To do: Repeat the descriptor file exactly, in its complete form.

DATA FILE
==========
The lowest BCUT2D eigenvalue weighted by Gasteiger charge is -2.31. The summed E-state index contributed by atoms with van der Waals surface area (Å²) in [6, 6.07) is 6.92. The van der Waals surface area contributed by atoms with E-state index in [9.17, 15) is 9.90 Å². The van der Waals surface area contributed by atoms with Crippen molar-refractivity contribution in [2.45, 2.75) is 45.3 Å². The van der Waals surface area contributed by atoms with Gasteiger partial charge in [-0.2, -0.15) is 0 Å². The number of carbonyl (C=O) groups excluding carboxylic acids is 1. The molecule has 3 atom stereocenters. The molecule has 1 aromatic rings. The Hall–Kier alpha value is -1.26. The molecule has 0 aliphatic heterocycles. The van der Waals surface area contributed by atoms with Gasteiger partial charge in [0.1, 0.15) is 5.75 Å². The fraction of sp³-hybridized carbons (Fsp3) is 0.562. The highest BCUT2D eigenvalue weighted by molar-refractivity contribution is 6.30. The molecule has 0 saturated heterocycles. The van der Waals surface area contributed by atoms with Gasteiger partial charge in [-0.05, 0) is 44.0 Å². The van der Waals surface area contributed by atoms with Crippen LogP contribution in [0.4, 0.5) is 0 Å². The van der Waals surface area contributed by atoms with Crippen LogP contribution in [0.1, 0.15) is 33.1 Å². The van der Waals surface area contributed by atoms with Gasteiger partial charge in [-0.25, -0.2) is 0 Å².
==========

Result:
The lowest BCUT2D eigenvalue weighted by Gasteiger charge is -2.31. The summed E-state index contributed by atoms with van der Waals surface area (Å²) in [6, 6.07) is 6.92. The van der Waals surface area contributed by atoms with E-state index in [9.17, 15) is 9.90 Å². The van der Waals surface area contributed by atoms with Crippen molar-refractivity contribution in [2.45, 2.75) is 45.3 Å². The van der Waals surface area contributed by atoms with Gasteiger partial charge in [-0.2, -0.15) is 0 Å². The number of carbonyl (C=O) groups excluding carboxylic acids is 1. The molecule has 3 atom stereocenters. The molecule has 1 aromatic rings. The Hall–Kier alpha value is -1.26. The molecule has 0 aliphatic heterocycles. The van der Waals surface area contributed by atoms with Gasteiger partial charge in [0.1, 0.15) is 5.75 Å². The fraction of sp³-hybridized carbons (Fsp3) is 0.562. The highest BCUT2D eigenvalue weighted by molar-refractivity contribution is 6.30. The molecule has 0 saturated heterocycles. The van der Waals surface area contributed by atoms with Gasteiger partial charge in [-0.05, 0) is 44.0 Å². The van der Waals surface area contributed by atoms with Crippen LogP contribution in [0.4, 0.5) is 0 Å². The van der Waals surface area contributed by atoms with Crippen LogP contribution in [0.1, 0.15) is 33.1 Å². The van der Waals surface area contributed by atoms with Gasteiger partial charge in [-0.25, -0.2) is 0 Å².